General Assembly General Assembly

76th Session of the UN General Assembly

General Debate of the Second Committee


Statement by Ambassador T.S. Tirumurti

Permanent Representative of India to the UN

October 8, 2021


‘Crisis, Resilience and Recovery –

Accelerating Progress towards the 2030 Agenda’



Madam Chair,


We meet at a time when the Covid crisis is nowhere near the end.  However, with the introduction of vaccines, there is hope that we will finally be able to turn the corner.  The disruption caused has disproportionately impacted the Global South.  Many of our ambitions and goals have been thrown out of gear, including the pathway to Sustainable Development Goals.


2. In this context, the message to the world is for the international community to come together to combat the pandemic and build a resilient recovery.  International institutions have been slow to react initially, but have started getting their act together in a more coordinated manner.   The Indian ethos of “Vasudhaiva Kutumbakam – The World is One Family” should show us the way to build back better.


Madam Chair,


3. Digital technology is already a game changer and its utility during this period of building back will only increase, as a force multiplier.  India has already deployed digital technology in a people friendly and citizen-centric manner to ensure  inclusive, integrated and equitable development  and delivery of services within our country, including through our unique digital identity system. India’s digital vaccine delivery platform CoWIN has supported our vaccine drive. Prime Minister Modi has announced that we have offered this CoWIN platform to the world as a global public good.  We are bridging the digital divide by leveraging technology solutions that are low cost, developmental and designed to empower all citizens, especially women.


4. Vaccines need to reach every corner of the globe.  We need to ensure vaccine equity.  India has provided medical related assistance and, subsequently, vaccines to numerous countries all over the world.  As Prime Minister Modi mentioned, we will resume this and work closely with other partners to end this pandemic.  For this, the supply chains of raw materials must be kept open. We will ramp up production capacity as new Indian vaccines come on stream.


Madam Chair,


5. On climate change, India is the only country among G20, which is on course to meet the Paris targets.  We are moving towards the target of 450 GW of renewable energy.  We are working to make India the Green Hydrogen Hub. The share of renewable energy in the energy mix stands considerably enhanced to 38%.


6. While there is discussion on the concept of Net-Zero, it is important to understand its implications.  A global Net-Zero should be based on the principle of common but differentiated responsibility and of equity, where developing countries  will be peaking later given their respective sustainable development paths.  Consequently, in order to vacate the carbon space in 2050 for developing countries to grow, the developed countries should, in fact, do Net-Minus.  If the developed countries are only doing individual Net-Zeros, we are, in fact, moving farther away from achieving the Paris targets. And equally, the developed countries should first need to show that they are on course for achieving their 2030 commitments, before we discuss about 2050.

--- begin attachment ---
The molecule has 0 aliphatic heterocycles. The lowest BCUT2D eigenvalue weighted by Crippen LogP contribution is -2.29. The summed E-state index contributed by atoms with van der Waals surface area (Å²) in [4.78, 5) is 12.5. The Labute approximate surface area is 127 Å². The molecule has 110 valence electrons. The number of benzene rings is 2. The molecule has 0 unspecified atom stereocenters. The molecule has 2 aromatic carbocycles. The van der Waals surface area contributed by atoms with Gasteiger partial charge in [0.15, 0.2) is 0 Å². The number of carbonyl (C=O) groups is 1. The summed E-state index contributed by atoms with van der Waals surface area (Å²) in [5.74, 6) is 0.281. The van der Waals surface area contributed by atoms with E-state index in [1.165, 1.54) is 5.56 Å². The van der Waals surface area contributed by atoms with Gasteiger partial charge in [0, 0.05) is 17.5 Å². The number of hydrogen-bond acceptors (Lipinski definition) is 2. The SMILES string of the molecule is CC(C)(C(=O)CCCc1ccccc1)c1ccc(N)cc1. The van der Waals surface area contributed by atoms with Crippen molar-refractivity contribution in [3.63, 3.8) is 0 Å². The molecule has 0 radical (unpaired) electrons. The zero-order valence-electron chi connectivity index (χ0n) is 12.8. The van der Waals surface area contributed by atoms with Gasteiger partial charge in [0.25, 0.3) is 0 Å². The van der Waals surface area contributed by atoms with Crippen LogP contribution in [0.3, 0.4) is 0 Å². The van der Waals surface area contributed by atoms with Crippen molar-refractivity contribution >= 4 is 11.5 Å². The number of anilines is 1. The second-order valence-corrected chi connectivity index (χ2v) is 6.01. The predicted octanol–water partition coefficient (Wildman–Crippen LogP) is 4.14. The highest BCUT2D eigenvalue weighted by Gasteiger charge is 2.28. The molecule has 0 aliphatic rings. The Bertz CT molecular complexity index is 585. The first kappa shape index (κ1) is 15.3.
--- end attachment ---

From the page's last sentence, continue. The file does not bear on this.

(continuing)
7. Further, there still exists a large gap to achieve commitment by developed countries to provide US Dollars 100 billion for climate action.  This amount is less than the amount earned by NFL on media rights!  Yet we are struggling to raise US$ 100 billion, though wand we claim its an existential issue! Therefore, its time we got serious about climate action, particularly the developed countries.


8. Moreover, we need to desist from cherry picking from the inclusive and comprehensive structure we have built around UNFCCC, which all member-states have negotiated and subscribed to.  A few should not decide for all. India will not favour any attempts which go against a member-state driven process and are not in the interest of developing countries. Our initiatives like the International Solar Alliance and the Coalition for Disaster Resilient Infrastructure are examples of India’s contribution to global climate partnership.





Madam Chair,


9. India’s commitment to development partnership with developing countries remains strong and robust. We will continue to work together in a spirit of South-South Cooperation, especially with LDCs, LLDCs and SIDS. While funds have, understandably, been diverted for humanitarian assistance, the immediate should not fully displace medium-term recovery and progress.


10. In the midst of all this, forces inimical to us are posing challenges. Terrorism, hate, radicalisation and extremism, infodemic and challenges to pluralism, human rights and democracy have only increased.  We can never truly put our countries on the path to recovery unless we combat these wholeheartedly and purposefully and call out those who seek to justify these acts.  India will be at the forefront to ensure those supporting terrorism, violent extremism, radicalisation, etc. do not waylay us on  our collective path to resilience and recovery.


Madam Chair,


11. You can count on the support of my delegation for the successful conduct of work of this Committee in the hectic weeks ahead. I Thank you.


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